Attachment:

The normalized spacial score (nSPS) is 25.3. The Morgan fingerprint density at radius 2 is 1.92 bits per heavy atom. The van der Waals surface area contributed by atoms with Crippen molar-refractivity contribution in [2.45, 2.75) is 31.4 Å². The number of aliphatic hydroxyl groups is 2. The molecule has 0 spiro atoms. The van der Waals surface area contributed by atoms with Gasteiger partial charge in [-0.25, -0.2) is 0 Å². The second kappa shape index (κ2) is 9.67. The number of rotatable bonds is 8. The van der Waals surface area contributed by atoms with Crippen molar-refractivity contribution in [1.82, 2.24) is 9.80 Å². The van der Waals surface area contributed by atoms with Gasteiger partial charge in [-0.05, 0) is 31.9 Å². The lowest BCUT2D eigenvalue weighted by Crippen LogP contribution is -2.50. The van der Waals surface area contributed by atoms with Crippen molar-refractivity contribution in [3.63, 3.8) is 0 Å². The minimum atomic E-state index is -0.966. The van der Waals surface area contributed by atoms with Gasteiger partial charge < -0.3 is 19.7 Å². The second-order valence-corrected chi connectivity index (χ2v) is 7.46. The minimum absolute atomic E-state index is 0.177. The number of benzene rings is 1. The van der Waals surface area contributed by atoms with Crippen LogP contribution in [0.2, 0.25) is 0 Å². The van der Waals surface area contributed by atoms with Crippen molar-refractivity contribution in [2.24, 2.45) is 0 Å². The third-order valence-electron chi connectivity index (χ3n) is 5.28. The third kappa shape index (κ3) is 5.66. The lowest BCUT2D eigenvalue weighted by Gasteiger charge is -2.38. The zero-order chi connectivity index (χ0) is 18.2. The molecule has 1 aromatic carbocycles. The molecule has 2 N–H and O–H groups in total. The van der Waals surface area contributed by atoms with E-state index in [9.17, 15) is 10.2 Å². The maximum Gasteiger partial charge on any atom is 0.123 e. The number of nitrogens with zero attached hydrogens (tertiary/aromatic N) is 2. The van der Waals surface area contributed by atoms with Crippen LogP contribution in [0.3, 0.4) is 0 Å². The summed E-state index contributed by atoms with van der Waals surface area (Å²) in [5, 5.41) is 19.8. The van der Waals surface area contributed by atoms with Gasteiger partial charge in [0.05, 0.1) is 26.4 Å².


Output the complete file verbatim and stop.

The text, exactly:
The normalized spacial score (nSPS) is 25.3. The Morgan fingerprint density at radius 2 is 1.92 bits per heavy atom. The van der Waals surface area contributed by atoms with Crippen molar-refractivity contribution in [2.45, 2.75) is 31.4 Å². The number of aliphatic hydroxyl groups is 2. The molecule has 0 spiro atoms. The van der Waals surface area contributed by atoms with Gasteiger partial charge in [-0.25, -0.2) is 0 Å². The second kappa shape index (κ2) is 9.67. The number of rotatable bonds is 8. The van der Waals surface area contributed by atoms with Crippen molar-refractivity contribution in [1.82, 2.24) is 9.80 Å². The van der Waals surface area contributed by atoms with Gasteiger partial charge in [-0.05, 0) is 31.9 Å². The lowest BCUT2D eigenvalue weighted by Crippen LogP contribution is -2.50. The van der Waals surface area contributed by atoms with Crippen molar-refractivity contribution in [3.63, 3.8) is 0 Å². The minimum atomic E-state index is -0.966. The van der Waals surface area contributed by atoms with Gasteiger partial charge < -0.3 is 19.7 Å². The second-order valence-corrected chi connectivity index (χ2v) is 7.46. The minimum absolute atomic E-state index is 0.177. The number of benzene rings is 1. The van der Waals surface area contributed by atoms with Crippen LogP contribution in [0.2, 0.25) is 0 Å². The van der Waals surface area contributed by atoms with Crippen molar-refractivity contribution in [2.24, 2.45) is 0 Å². The third-order valence-electron chi connectivity index (χ3n) is 5.28. The third kappa shape index (κ3) is 5.66. The lowest BCUT2D eigenvalue weighted by Gasteiger charge is -2.38. The zero-order chi connectivity index (χ0) is 18.2. The molecule has 1 aromatic carbocycles. The molecule has 2 N–H and O–H groups in total. The van der Waals surface area contributed by atoms with E-state index in [9.17, 15) is 10.2 Å². The maximum Gasteiger partial charge on any atom is 0.123 e. The number of nitrogens with zero attached hydrogens (tertiary/aromatic N) is 2. The van der Waals surface area contributed by atoms with Crippen LogP contribution in [0.3, 0.4) is 0 Å². The summed E-state index contributed by atoms with van der Waals surface area (Å²) in [5, 5.41) is 19.8. The van der Waals surface area contributed by atoms with Gasteiger partial charge in [0.05, 0.1) is 26.4 Å².